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Wild at Heart: Discovering the Secret of a Man's Soul Paperback – January 1, 2006
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If you're the type that feels it's your god-given duty to scour the texts of books to find all "the errors" and expose "heresy", I'm sure you can (or already have) gleefully torn away at John's message. But, honestly, I ask, "Really? Why not just become an IRS agent instead?" And, I say, "Get a life." Sincerely, I say, go get a life that worth's living! Stop hiding behind your computer or your pulpit or your religious duties or your secret addictions and find the wide open spaces of life!
The message of WAH, both in the book and in the retreats Ransomed Heart put on based on this message was an invitation for me to experience God in ways I never thought possible and to experience life in its fullness in ways I never thought possible. And not only was it an invitation, it was permission to finally live my life. Maybe that doesn't make sense to many, but it was a game-changer for me. After returning from a WAH retreat, my wife literally said to me, "What happened? You even look different." My life will never be the same. Nor will the life of my wife and my children.
That being said, though the book focuses primarily on men, Eldridge spends quite a bit of time also exploring women and how they relate to us. I would encourage any woman to take the time to read this book, as it will not only illuminate much of the heart of the men in your life, it will also directly deal with some of the impacts they (especially Fathers) have had on you, whether positive or negative.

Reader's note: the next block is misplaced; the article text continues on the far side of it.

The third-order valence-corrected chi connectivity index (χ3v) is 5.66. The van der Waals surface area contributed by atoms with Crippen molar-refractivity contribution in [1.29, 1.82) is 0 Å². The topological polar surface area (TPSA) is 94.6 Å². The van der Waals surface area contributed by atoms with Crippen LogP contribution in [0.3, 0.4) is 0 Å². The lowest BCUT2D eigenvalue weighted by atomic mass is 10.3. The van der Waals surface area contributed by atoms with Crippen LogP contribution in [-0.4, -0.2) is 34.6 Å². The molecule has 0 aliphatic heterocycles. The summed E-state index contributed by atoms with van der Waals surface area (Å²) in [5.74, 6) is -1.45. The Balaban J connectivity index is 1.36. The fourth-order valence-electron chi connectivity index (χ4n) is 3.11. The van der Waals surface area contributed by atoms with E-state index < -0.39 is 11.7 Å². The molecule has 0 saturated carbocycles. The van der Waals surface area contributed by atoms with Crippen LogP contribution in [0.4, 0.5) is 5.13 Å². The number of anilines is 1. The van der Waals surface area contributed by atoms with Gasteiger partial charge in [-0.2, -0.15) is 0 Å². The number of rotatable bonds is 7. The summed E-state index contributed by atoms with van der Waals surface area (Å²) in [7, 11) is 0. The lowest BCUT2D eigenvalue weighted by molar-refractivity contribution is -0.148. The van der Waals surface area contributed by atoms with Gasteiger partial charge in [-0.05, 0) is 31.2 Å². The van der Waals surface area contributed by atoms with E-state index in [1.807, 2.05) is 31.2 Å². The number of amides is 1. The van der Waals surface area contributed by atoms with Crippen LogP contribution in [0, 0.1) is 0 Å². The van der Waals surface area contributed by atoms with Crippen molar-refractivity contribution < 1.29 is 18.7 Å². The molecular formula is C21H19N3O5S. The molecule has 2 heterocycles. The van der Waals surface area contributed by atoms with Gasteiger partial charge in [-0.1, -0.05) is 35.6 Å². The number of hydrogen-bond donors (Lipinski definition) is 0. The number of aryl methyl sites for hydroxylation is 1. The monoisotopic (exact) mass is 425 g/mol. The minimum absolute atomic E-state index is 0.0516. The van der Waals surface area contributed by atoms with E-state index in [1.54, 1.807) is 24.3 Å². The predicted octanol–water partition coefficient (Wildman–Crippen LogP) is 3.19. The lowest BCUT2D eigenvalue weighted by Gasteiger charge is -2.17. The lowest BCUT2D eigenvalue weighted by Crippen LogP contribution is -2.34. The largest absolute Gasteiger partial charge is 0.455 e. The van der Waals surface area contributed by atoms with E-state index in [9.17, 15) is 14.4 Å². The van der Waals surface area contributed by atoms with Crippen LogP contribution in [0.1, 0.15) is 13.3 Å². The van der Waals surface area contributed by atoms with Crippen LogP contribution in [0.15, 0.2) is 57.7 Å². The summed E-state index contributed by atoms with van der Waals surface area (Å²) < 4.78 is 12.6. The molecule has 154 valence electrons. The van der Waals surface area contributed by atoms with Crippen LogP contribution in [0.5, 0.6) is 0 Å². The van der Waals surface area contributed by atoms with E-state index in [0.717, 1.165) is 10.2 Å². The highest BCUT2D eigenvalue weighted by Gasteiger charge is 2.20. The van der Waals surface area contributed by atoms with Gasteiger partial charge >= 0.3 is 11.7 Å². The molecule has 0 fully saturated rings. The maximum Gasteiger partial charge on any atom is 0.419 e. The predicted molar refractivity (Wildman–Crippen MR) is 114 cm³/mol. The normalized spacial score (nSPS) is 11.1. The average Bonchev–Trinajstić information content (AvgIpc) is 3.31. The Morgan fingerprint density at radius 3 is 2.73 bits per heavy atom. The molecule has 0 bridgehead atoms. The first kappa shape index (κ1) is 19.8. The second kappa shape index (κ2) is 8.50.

Most importantly, Eldridge does not simply point out what is wrong. He goes on to show how these failures can be addressed and amended. How you can start working to be the man you should be, rather than accept the shadow of manhood that you are. How to move on from the failures of your past, and embrace rather the wildness that is buried in your heart.
I highly recommend this book to anyone, male or female, old or young, Christian or not. As a father of boys, this book has helped me to recognize the failures of my own father and strive to not repeat them. As a husband, it has helped me understand how to be a servant to my wife, and a protector to our family. As a man, it has opened my eyes to the driving desires of my own heart, helped me recognize the lies I tell myself and have been told, and helped me understand the importance of what it really means to be a Man.
While this book is great pastorally, I would never go to John Eldredge for reliable biblical exegesis or good theology. His training is as a counselor, and it is through that lens that he reads scripture. As long as you keep that in mind, this book will be great for most men, and for women seeking to better understand the male mind.